A ban is so likely



The sector of decentralized financial applications, or DeFi for short, is growing inexorably. With increasing relevance, however, there is also a threat of government countermeasures in the form of massive regulatory measures. Where we are currently in terms of DeFi regulation, why one should not underestimate the influence of the banking lobby and why progressive banks themselves are approaching DeFi.

For a few months now, financial institutions and, above all, asset management companies have been able to detect outflows of funds into the crypto sector. Most of the capital is likely to end up in the central crypto exchanges such as Coinbase or Bison as well as BSDEX from the Stuttgart Stock Exchange for the time being.

With the current strong expansion of the decentralized financial sector (DeFi), which is not classically regulated like the aforementioned central crypto exchanges, there is now a threat of the next migration to decentralized exchanges such as Uniswap or non-custodial wallets such as MetaMask. More and more money is flowing back into the dark gray capital market, where no authority really knows who is investing how much and what in the DeFi sector.

Know-your-customer or anti-money laundering requirements simply do not exist. Both states and traditional financial institutions have every reason to act against the DeFi sector.

DeFi: No more niche

The process leading to tough regulatory measures is almost always the same. At first something – in this case the crypto or DeFi sector – is too small for the state or authority to worry about. But with increasing size and relevance, ignoring is simply no longer possible.

If it comes to this point, states are forced to act – in order to supposedly protect consumers and prevent crime and terrorism. With DeFi applications, we have come pretty close to this threshold. After all, it is companies like Square and people like Jack Dorsey who, with their pockets and huge reach, are making the DeFi sector a majority. As fast as the sector is developing, it would not be inconceivable that the DeFi industry will leave its niche in the next two to three years and gain a critical mass of users worldwide.

Regulation ad absurdum

The state is currently trying primarily to regulate the centrally administered applications of the crypto economy. For example, the central custody of cryptocurrencies and their tax registration, as occurs among other things at brokers such as Coinbase, Bitpanda etc. Often the same criteria and standards are applied as for traditional banks or financial services. Particularly with regard to the DeFi sector, however, such specifications can hardly be implemented in practice. The digital association Bitkom has also already emphasized the disadvantages that this creates for the sector. The decentralized logic of the DeFi sector cannot be forced into a centralized corset. After all, the road traffic regulations do not apply to shipping or flight operations.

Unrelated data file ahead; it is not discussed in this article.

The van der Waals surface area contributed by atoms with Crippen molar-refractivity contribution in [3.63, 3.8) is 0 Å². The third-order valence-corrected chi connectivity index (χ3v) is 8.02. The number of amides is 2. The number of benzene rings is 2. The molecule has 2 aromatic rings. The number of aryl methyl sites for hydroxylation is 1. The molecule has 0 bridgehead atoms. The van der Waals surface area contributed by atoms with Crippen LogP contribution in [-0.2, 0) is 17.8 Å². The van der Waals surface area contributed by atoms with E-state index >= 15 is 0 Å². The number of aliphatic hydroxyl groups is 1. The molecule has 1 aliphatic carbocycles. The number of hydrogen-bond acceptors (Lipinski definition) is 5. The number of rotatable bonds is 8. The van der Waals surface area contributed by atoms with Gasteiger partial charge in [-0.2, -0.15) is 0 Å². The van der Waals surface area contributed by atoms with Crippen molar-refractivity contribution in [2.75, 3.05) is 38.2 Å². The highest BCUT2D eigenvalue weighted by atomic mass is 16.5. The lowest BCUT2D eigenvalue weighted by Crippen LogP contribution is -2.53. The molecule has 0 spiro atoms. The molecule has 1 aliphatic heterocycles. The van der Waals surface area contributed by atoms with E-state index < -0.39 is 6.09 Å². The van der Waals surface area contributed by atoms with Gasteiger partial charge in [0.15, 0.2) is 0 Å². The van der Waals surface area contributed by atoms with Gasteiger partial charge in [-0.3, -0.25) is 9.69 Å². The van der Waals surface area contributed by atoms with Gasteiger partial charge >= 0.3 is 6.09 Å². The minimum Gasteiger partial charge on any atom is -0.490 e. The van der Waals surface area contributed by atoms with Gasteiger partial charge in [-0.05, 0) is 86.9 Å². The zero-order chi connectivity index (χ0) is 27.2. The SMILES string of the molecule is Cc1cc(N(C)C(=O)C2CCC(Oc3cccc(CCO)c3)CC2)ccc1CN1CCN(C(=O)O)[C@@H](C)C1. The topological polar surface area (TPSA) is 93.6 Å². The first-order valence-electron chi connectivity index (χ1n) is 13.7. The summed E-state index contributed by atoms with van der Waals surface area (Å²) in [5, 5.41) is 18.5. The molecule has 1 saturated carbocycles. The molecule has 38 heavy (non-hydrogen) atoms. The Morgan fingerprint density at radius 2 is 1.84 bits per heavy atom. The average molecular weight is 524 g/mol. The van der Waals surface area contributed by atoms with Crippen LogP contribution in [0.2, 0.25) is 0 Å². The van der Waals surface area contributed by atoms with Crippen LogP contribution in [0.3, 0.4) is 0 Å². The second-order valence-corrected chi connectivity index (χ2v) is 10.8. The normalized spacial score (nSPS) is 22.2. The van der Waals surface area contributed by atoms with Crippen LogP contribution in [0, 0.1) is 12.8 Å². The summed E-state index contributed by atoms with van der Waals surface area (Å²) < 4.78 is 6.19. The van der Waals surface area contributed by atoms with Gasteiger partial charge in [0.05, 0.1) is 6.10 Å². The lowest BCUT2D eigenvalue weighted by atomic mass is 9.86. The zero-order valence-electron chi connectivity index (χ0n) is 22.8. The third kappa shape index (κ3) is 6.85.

DeFi applications, such as initial dex offerings, NFT staking within DAOs, liquidity mining etc., may be on the to-do list of the authorities, but these are currently tolerated due to the authorities’ impotence. But not only is the state watching this development awkwardly, many large banks also do not know how to deal with this development. Financial institutions in particular, which feel pushed into a corner, could ensure that the pressure on the decentralized crypto sector increases.

Bank lobby should not be underestimated

In contrast to the blockchain sector, the traditional financial world has a massive influence on politics. Bank lobby groups are among the most influential lobby groups. The influence of former top bankers in politics is particularly evident in the USA. From finance minister to central bank governor, many top positions in public offices are occupied by former bankers from top names such as Goldman Sachs or JP Morgan.

Should the top banks not be able to integrate interfaces to DeFi applications themselves and offer them to their customers in the near future, then one could very effectively direct one’s interests to politicians. Even if it is said again and again from the USA and Europe that crypto will not be banned, this does not exclude that the de-fi sector is de facto regulated to death. The requirements for DeFi users and operators could be so high that they are no longer economically attractive within the legal framework. A concrete example of this is the draft of the Federal Ministry of Finance (BMF). This provides for an extension of the staking holding period from one to ten years.

Banks and DeFi are not mutually exclusive

If one takes the assumption that innovation will always prevail in the long term, then it is a big mistake for banks not to rely on DeFi. Contrary to the view that the DeFi sector leads to the substitution of the banking sector, banks can use DeFi protocols to increase their own added value.

A purely decentralized financial sector may be an idealistic wish for some, but it is completely unrealistic. A functioning economy requires middlemen who take responsibility and liability and reduce risks. The DeFi sector can therefore be seen much more as an extension of the financial sector that leads to better, more inclusive and fairer offers. The first banks have understood this and are trying to connect to these interfaces – such as ING Diba or TEN31 in Germany.




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